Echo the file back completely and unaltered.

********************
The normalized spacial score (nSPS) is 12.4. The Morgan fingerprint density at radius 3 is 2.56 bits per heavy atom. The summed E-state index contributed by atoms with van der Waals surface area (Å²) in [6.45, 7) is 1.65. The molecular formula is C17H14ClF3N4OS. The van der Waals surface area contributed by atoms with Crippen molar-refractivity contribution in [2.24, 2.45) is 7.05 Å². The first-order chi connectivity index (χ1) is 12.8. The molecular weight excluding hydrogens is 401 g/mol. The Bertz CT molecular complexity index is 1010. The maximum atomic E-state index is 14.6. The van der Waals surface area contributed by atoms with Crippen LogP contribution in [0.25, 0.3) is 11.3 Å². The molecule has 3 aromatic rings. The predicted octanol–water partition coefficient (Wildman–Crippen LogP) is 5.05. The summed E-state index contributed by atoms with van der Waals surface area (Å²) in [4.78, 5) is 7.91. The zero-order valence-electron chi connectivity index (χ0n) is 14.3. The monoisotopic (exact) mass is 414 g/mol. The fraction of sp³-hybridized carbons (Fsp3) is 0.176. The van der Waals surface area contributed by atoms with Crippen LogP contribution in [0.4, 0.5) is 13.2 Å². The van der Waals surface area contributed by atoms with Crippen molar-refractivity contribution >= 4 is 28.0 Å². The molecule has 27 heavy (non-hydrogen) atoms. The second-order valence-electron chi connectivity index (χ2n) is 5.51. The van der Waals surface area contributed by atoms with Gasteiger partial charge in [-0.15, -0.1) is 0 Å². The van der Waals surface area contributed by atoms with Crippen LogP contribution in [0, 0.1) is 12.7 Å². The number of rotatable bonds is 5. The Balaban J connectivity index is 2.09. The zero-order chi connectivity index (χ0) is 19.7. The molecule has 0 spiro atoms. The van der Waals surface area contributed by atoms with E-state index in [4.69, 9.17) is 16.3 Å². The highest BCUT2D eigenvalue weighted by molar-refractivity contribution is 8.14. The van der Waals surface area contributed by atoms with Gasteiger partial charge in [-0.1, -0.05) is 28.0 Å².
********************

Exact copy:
The normalized spacial score (nSPS) is 12.4. The Morgan fingerprint density at radius 3 is 2.56 bits per heavy atom. The summed E-state index contributed by atoms with van der Waals surface area (Å²) in [6.45, 7) is 1.65. The molecular formula is C17H14ClF3N4OS. The van der Waals surface area contributed by atoms with Crippen molar-refractivity contribution in [2.24, 2.45) is 7.05 Å². The first-order chi connectivity index (χ1) is 12.8. The molecular weight excluding hydrogens is 401 g/mol. The Bertz CT molecular complexity index is 1010. The maximum atomic E-state index is 14.6. The van der Waals surface area contributed by atoms with Crippen LogP contribution in [0.25, 0.3) is 11.3 Å². The molecule has 3 aromatic rings. The predicted octanol–water partition coefficient (Wildman–Crippen LogP) is 5.05. The summed E-state index contributed by atoms with van der Waals surface area (Å²) in [4.78, 5) is 7.91. The zero-order valence-electron chi connectivity index (χ0n) is 14.3. The monoisotopic (exact) mass is 414 g/mol. The fraction of sp³-hybridized carbons (Fsp3) is 0.176. The van der Waals surface area contributed by atoms with Crippen LogP contribution in [0.4, 0.5) is 13.2 Å². The van der Waals surface area contributed by atoms with Crippen molar-refractivity contribution >= 4 is 28.0 Å². The molecule has 27 heavy (non-hydrogen) atoms. The second-order valence-electron chi connectivity index (χ2n) is 5.51. The van der Waals surface area contributed by atoms with Gasteiger partial charge in [-0.15, -0.1) is 0 Å². The van der Waals surface area contributed by atoms with Crippen LogP contribution in [0, 0.1) is 12.7 Å². The number of rotatable bonds is 5. The Balaban J connectivity index is 2.09. The zero-order chi connectivity index (χ0) is 19.7. The molecule has 0 spiro atoms. The van der Waals surface area contributed by atoms with E-state index in [4.69, 9.17) is 16.3 Å². The highest BCUT2D eigenvalue weighted by molar-refractivity contribution is 8.14. The van der Waals surface area contributed by atoms with Gasteiger partial charge in [-0.1, -0.05) is 28.0 Å².